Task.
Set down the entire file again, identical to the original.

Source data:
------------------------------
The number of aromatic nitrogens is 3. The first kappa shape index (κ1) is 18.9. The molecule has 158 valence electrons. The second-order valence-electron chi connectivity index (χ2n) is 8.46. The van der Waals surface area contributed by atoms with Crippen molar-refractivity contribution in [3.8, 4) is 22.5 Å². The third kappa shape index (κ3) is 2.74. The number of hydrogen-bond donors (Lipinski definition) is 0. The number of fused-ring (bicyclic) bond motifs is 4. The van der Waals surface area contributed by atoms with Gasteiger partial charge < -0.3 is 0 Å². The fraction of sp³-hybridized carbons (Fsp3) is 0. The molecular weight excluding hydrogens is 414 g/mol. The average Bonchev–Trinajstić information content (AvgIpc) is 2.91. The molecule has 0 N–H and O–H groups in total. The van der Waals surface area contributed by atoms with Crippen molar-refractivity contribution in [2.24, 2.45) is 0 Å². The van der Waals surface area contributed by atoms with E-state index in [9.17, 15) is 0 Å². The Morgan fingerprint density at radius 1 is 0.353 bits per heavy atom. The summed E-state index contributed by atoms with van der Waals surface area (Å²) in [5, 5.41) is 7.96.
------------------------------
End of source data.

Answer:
The number of aromatic nitrogens is 3. The first kappa shape index (κ1) is 18.9. The molecule has 158 valence electrons. The second-order valence-electron chi connectivity index (χ2n) is 8.46. The van der Waals surface area contributed by atoms with Crippen molar-refractivity contribution in [3.8, 4) is 22.5 Å². The third kappa shape index (κ3) is 2.74. The number of hydrogen-bond donors (Lipinski definition) is 0. The number of fused-ring (bicyclic) bond motifs is 4. The van der Waals surface area contributed by atoms with Gasteiger partial charge < -0.3 is 0 Å². The fraction of sp³-hybridized carbons (Fsp3) is 0. The molecular weight excluding hydrogens is 414 g/mol. The average Bonchev–Trinajstić information content (AvgIpc) is 2.91. The molecule has 0 N–H and O–H groups in total. The van der Waals surface area contributed by atoms with Crippen molar-refractivity contribution in [2.24, 2.45) is 0 Å². The van der Waals surface area contributed by atoms with E-state index in [9.17, 15) is 0 Å². The Morgan fingerprint density at radius 1 is 0.353 bits per heavy atom. The summed E-state index contributed by atoms with van der Waals surface area (Å²) in [5, 5.41) is 7.96.